Over the years, I focused my attention on mechanical properties of the heart, at cellular and tissue level in both physiological and pathological conditions. Driven by my curiosity to understand the mechanisms behind defective cardiac function in heart failure, I developed skills in cardiac physiology, biochemistry and cell imaging. My main interest in Michel Lab is the investigation of the role of H2O2 in the regulation of physiology and pathobiology, with an ultimate goal to identifying and treating abnormalities in redox metabolism that lead to heart failure.
American Diabetes Association/Pfizer Fellowship
B.S. Experimental Biology – University of Cagliari, Italy
M.S. Biology and Biomedical Sciences – University of Parma, Italy
Ph.D. Systemic Pathophysiology – Parma University, Italy
Traveling, art/museums, chess, fencing, reading
Cagliari (“City of the Sun”), Italy
Seyed Soheil Saeedi Saravi
As a pharmacologist, I developed biochemical and physiological skills, with a focus on cardiovascular pharmacology and animal models of cardiomyopathy. My main interest in the Michel Lab is the investigation of physiological regulation of ROS-dependent eNOS signaling and differentiation pathways in endothelial cells, using chemogenetic, transgenic, molecular biological, and cell imaging techniques, with an ultimate goal to identify new pharmacological targets to prevent and treat pathological oxidative stress-induced insulin resistance in type II diabetes and related cardiomyopathy.
Pharm.D Pharmacy – Mazandaran University of Medical Sciences, Iran
Ph.D. Pharmacology – Tehran University of Medical Sciences, Iran
Painting, reading novels, music, traveling, soccer
Colorful glowing proteins pull like a red thread through my scientific Carrere. In my very first scientific project I investigated the in vivo interaction of proteins in living plants by exploiting the split FP technology. Fascinated by this powerful fluorescence imaging technique, I pursued my passion while I tried to develop sophisticated novel biosensors. Finally, very recently the successful implementation of a completely novel class of genetically encoded nitric oxide probes, the geNOps, opened me novel avenues in my research area. For the first time being able to visualize nature’s most versatile and extremely short-lived radical in single living cells let me immerse myself in the field of free radical research. Together with Prof. Michel and his team, we exploit this powerful techniques with the ultimate goal to deepen our understanding in the relationship of NO and H2O2 under (patho)physiological conditions.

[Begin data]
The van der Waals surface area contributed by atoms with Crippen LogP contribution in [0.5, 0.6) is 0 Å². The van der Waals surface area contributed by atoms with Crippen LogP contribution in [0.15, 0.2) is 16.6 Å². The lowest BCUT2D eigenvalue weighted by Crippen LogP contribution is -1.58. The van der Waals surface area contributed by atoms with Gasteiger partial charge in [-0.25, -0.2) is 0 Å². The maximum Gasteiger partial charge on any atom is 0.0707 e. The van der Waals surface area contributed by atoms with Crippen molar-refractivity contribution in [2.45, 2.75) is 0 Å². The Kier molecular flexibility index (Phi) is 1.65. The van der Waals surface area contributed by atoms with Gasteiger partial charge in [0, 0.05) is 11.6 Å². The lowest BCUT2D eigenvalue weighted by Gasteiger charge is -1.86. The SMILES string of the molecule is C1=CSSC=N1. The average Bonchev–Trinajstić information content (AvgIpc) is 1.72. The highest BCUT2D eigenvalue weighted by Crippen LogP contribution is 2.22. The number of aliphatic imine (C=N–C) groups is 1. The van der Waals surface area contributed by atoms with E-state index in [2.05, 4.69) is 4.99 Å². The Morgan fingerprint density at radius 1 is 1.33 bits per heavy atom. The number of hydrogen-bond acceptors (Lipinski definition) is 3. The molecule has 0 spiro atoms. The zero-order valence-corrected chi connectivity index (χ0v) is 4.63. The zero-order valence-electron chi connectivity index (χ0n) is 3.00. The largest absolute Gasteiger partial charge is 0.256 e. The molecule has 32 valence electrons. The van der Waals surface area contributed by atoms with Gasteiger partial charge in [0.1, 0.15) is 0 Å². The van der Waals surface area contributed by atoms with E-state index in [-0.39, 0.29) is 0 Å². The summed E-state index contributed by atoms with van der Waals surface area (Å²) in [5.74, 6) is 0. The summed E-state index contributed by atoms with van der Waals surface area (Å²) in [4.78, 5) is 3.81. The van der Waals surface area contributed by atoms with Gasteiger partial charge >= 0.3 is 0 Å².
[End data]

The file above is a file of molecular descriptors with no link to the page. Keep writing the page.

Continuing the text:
Erwin Schroedinger Fellowship FWF
B.S. Molecular Biology — Vienna University, Austria
M.S. Technical Chemistry — Vienna University of Technology, Austria
Ph.D. Molecular Medicine — Med Uni Graz, Austria
Traveling, baking bread, playing on the nay (middle eastern flute)
Graz,Austria and Istanbul,T urkey
My main focus is regulatory mechanisms mediating responses to acute changes in physiology, particularly in the cardiovascular and pulmonary systems.
B.S. Physics – MIT
Ph.D. Biophysics – Harvard University
M.D. – Harvard Medical School
Arvind Pandey is from New Orleans, and received his B.S. in Cellular and Molecular Biology as well as his M.D. from Tulane. He did his Internal Medicine internship and residency at Johns Hopkins, followed by fellowship training in clinical cardiology at Vanderbilt, and vascular medicine subspecialty training at BWH. He was recently appointed to the BWH Cardiovascular Medicine faculty, and is pursuing postdoctoral training with Professors Joseph Loscalzo and Thomas Michel. His research interests are in the roles of inflammation in the pathophysiology of vascular disease.
Basketball, Running, Cooking
New Orleans, LA